11. Internships (continued) • Interns are likely to be employees/workers if: • they are doing a real job (not just work-shadowing) • they are contributing to the business • they have a list of duties • they have set hours • To minimise the risks, you need to ensure… • no formal agreement • no obligation to work • no expectation of being paid • Consider the CIPD Code of Practice

  12. X v Mid Sussex CAB – a real life case study The facts: • X volunteered to work for the Mid Sussex Citizens Advice Bureau • Volunteer agreement said it was “binding in honour only…and not a contract of employment or legally binding” • X was under no obligation to work and often failed to attend • The CAB did not object to this • The CAB asked X to cease her volunteer work • X brought claims of disability discrimination

  13. X v Mid Sussex CAB – a real life case study (continued) • The case went all the way up to the Court of Appeal • The Court of Appeal ruled that:- • volunteers are not covered by the Disability Discrimination Act 1998 • far from obvious that it is desirable for volunteers to be covered by discrimination legislation • had the law been intended to cover volunteers, it would have said so • no reason to suppose that the law is intended to cover unpaid work • This decision suggests that a similar outcome is likely, whatever form of discrimination a volunteer claims But watch out for an appeal to the Supreme Court?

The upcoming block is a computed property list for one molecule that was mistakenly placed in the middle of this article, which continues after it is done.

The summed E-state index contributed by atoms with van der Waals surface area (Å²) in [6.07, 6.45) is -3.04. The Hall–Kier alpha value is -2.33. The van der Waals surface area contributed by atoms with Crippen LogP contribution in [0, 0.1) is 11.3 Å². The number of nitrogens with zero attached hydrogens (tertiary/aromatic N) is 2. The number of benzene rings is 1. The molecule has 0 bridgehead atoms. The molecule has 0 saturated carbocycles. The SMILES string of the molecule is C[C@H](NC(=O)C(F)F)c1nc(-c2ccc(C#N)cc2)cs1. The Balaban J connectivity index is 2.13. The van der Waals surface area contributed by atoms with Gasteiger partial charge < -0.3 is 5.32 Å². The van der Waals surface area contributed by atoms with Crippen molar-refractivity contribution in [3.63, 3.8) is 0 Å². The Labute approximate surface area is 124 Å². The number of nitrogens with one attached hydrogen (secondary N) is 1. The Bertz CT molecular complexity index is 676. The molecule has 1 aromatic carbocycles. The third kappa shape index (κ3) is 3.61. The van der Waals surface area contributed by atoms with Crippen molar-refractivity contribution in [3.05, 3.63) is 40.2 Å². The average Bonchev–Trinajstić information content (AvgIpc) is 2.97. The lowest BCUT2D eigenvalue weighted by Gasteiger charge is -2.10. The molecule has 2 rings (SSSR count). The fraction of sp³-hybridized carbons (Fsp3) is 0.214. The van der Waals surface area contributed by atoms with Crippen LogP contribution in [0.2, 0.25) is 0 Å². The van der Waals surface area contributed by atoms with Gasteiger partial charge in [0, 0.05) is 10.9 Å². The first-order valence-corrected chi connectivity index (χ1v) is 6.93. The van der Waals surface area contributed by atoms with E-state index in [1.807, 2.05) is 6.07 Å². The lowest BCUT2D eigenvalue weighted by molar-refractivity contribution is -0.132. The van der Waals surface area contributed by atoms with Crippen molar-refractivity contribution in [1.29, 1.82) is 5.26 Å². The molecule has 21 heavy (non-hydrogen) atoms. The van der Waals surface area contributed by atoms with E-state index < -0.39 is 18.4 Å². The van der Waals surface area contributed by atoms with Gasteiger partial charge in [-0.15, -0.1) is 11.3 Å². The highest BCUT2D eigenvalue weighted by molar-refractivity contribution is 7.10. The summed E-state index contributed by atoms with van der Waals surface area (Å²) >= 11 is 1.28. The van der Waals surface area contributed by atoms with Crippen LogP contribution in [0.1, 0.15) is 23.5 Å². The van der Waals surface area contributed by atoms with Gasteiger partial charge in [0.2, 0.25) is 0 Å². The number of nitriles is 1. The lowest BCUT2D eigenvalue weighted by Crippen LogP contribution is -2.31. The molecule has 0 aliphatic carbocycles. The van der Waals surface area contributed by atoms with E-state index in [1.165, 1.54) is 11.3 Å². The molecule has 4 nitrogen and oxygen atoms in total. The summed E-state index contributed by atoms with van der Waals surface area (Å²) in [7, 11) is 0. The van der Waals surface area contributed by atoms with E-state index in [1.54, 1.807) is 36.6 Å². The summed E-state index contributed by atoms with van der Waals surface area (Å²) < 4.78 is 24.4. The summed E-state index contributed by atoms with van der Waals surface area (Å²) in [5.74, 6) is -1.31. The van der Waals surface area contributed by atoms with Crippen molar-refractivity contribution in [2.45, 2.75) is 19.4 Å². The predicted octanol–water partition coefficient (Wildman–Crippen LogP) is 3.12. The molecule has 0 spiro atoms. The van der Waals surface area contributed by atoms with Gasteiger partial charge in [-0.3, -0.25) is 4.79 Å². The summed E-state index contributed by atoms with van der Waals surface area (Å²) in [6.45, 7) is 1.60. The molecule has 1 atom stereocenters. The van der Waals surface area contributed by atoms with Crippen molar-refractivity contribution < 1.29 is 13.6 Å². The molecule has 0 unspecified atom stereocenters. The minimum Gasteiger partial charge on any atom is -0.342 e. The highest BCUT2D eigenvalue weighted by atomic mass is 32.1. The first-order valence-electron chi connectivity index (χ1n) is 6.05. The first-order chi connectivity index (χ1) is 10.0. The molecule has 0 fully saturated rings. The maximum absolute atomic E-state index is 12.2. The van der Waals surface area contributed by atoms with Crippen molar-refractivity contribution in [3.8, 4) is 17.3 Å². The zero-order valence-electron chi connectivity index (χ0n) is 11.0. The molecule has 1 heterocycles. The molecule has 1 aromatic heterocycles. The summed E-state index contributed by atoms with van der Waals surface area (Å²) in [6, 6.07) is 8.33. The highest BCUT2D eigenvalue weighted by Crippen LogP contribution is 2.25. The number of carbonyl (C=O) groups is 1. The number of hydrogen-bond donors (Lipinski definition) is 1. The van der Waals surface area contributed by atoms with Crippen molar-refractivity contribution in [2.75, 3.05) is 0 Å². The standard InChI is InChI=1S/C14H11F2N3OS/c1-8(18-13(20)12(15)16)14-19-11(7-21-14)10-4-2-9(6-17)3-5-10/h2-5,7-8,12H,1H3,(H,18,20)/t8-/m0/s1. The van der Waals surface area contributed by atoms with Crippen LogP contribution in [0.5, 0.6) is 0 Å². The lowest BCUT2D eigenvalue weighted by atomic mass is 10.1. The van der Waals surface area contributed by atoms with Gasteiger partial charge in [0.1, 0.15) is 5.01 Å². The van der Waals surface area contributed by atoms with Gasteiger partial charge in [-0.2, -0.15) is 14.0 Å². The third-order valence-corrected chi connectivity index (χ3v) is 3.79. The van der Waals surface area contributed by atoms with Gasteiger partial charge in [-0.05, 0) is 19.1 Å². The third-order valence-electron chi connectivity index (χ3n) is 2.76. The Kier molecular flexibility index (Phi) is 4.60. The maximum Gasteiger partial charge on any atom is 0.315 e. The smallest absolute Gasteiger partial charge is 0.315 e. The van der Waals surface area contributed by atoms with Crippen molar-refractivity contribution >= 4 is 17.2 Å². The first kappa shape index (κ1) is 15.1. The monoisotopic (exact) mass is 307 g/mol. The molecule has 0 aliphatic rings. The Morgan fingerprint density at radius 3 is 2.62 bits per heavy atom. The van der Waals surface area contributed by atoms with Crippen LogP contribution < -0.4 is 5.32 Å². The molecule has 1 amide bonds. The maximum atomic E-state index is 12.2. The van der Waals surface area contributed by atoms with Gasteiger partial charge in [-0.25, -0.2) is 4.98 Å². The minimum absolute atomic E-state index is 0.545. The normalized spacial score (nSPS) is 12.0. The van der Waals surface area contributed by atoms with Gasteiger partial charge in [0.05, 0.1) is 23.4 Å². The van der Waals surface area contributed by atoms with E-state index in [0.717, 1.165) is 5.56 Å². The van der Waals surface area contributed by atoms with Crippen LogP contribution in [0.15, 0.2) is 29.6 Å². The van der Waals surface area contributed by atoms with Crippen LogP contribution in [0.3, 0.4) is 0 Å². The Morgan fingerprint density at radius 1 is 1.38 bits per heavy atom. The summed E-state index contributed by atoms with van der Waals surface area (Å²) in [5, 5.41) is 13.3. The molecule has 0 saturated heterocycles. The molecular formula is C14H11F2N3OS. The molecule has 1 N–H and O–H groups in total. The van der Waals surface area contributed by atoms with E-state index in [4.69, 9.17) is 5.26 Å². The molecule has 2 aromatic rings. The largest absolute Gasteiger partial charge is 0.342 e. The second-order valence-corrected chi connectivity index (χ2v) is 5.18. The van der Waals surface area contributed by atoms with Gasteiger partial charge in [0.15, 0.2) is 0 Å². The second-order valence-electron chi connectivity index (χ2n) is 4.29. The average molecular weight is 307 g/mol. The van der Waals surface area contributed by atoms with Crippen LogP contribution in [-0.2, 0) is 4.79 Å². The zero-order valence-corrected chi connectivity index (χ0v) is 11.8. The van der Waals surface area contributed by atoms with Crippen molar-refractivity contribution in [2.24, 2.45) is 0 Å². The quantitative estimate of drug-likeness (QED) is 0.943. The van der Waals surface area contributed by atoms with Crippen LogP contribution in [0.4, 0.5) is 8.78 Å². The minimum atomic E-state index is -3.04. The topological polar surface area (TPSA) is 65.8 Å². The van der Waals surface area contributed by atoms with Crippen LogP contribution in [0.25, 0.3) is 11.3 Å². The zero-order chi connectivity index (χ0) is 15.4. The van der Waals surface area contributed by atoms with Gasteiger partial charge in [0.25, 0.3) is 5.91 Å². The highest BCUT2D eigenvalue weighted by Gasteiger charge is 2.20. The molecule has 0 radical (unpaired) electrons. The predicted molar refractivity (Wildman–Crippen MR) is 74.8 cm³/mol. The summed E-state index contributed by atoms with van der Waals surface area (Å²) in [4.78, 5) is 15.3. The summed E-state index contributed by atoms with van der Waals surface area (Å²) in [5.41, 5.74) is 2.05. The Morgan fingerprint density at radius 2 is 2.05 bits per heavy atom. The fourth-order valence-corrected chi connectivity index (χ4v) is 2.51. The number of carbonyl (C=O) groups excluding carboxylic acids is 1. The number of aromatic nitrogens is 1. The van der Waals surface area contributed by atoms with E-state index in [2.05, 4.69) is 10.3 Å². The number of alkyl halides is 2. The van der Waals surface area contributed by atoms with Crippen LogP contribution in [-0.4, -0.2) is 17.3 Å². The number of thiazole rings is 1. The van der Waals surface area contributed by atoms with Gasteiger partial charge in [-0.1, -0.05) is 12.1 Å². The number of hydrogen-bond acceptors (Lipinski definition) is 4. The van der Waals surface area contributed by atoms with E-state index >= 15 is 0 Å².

14. And religious discrimination? Masih v AWAZ FM Limited The facts: • Reverend Masih was a Christian Minister • He co-presented a radio show for a community radio station • His engagement was terminated after 6 years, following complaints arising out of a controversial “on air” phone in discussion • He brought a claim of religious discrimination

  15. Masih v AWAZ FM Limited • The Employment Tribunal found that: • Masih was not protected • He was not working under a contract of service or apprenticeship • He was not contracted to do work personally • Therefore there was no enforceable contract • But the ET was persuaded to refer the case to the European Court of Justice • Will this case go any further? We don’t know quite yet

  16. What if volunteers are covered by the Equality Act 2010 • What if having (or not having) a particular protected characteristic is an “Occupational Requirement”? • Is the “employment” for the purposes of an organised religion? • Does the “employee” need to be of particular sex, sexuality, marital status in order to avoid conflicting with strongly held religious convictions? • Likely to cover only limited post (minister of religion, small number of lay posts) • Example: catholic priest must be male and unmarried • Does the “employer” have a religious ethos? • Does the “employee” need to be of that religious belief? • Again, likely to have very limited scope • Example: a catholic school may require its Principal to be catholic. But what about the cleaners?

  17. Action points • Review your volunteer agreements • Avoid creating obligations of any sort • ‘Hopes’ and ‘expectations’ at most • Review your volunteer work outline (job description) • Treat volunteers in line with Equal Opps policies as much as possible • Review your expenses policies • Check risk assessments and insurance arrangements

  18. Questions?